Today's Coming Crisis Movie

Wednesday, March 16, 2011

New challenges: Will Japan face a mental health crisis following tsunami disaster?

The frightening disasters in Japan are mounting. Despite workers' Herculean efforts to prevent a complete meltdown at the country's earthquake-ravaged Fukushima Daiichi nuclear power plant, the situation appears to be growing more serious.

In fact, each of the catastrophes that have struck Japan since last Friday--the earthquake, the tsunami and now the potential of nuclear calamity--would have been singularly perilous to the Japanese public's psychological well-being. Their collective impact on mental health is unimaginable.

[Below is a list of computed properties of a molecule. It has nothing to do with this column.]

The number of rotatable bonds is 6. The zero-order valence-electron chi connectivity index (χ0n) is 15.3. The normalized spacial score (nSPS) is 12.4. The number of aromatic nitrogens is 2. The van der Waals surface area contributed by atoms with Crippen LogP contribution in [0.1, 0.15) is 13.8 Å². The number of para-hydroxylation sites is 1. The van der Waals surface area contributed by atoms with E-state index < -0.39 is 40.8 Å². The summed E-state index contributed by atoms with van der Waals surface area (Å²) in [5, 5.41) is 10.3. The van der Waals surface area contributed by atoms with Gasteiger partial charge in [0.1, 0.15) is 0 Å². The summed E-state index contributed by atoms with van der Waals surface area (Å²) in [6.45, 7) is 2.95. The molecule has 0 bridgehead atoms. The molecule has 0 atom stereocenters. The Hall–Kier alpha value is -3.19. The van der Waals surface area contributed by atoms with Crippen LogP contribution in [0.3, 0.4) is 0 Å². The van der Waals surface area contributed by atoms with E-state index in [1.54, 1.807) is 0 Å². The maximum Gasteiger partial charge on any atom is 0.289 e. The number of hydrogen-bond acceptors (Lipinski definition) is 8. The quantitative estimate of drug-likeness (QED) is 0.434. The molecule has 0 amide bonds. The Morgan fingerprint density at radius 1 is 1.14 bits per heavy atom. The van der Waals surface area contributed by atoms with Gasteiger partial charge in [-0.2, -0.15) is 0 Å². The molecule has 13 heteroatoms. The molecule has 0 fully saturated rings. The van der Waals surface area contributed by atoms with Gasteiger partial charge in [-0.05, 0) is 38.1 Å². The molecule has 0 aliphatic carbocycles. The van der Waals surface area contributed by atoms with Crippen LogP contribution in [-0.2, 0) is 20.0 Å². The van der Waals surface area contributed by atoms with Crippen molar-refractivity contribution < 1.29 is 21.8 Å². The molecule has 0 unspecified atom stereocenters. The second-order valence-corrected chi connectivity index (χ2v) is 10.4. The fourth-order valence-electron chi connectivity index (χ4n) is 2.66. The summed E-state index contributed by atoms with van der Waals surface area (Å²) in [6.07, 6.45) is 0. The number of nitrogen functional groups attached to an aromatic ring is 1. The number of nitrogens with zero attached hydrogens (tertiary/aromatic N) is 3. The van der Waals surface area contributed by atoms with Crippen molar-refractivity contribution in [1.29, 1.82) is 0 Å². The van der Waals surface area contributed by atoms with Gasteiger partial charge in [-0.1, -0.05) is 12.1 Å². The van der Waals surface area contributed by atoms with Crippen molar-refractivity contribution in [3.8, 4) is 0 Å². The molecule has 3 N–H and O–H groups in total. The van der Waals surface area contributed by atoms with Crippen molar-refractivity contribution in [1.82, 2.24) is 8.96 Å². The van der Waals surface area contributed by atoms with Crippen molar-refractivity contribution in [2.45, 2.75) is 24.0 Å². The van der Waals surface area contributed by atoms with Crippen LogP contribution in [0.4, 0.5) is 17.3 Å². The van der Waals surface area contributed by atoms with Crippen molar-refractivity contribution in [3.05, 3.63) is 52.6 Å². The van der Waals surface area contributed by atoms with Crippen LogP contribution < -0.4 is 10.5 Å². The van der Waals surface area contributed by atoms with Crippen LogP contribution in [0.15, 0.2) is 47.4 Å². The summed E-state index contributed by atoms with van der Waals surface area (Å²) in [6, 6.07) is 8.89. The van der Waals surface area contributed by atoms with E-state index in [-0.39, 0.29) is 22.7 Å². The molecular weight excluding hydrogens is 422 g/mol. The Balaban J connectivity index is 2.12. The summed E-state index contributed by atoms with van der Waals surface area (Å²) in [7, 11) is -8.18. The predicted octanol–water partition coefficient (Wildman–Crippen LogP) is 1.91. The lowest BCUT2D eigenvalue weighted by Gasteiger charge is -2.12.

And mental health is just as important as physical health. We know from years of research that poor mental health leads to physical health problems, diminished quality of life, work-related problems, social and family dysfunction, and even early death.

When the partial core meltdown happened at the Three Mile Island plant near Harrisburg, Pennsylvania, in March 1979, people in the surrounding communities were frightened and bewildered by the confusing and contradictory information being disseminated about what exactly was occurring at the reactor and whether their health was at risk. Moreover, the population nearby was advised to evacuate and evacuation discussions were also held as far away as Philadelphia. (read more)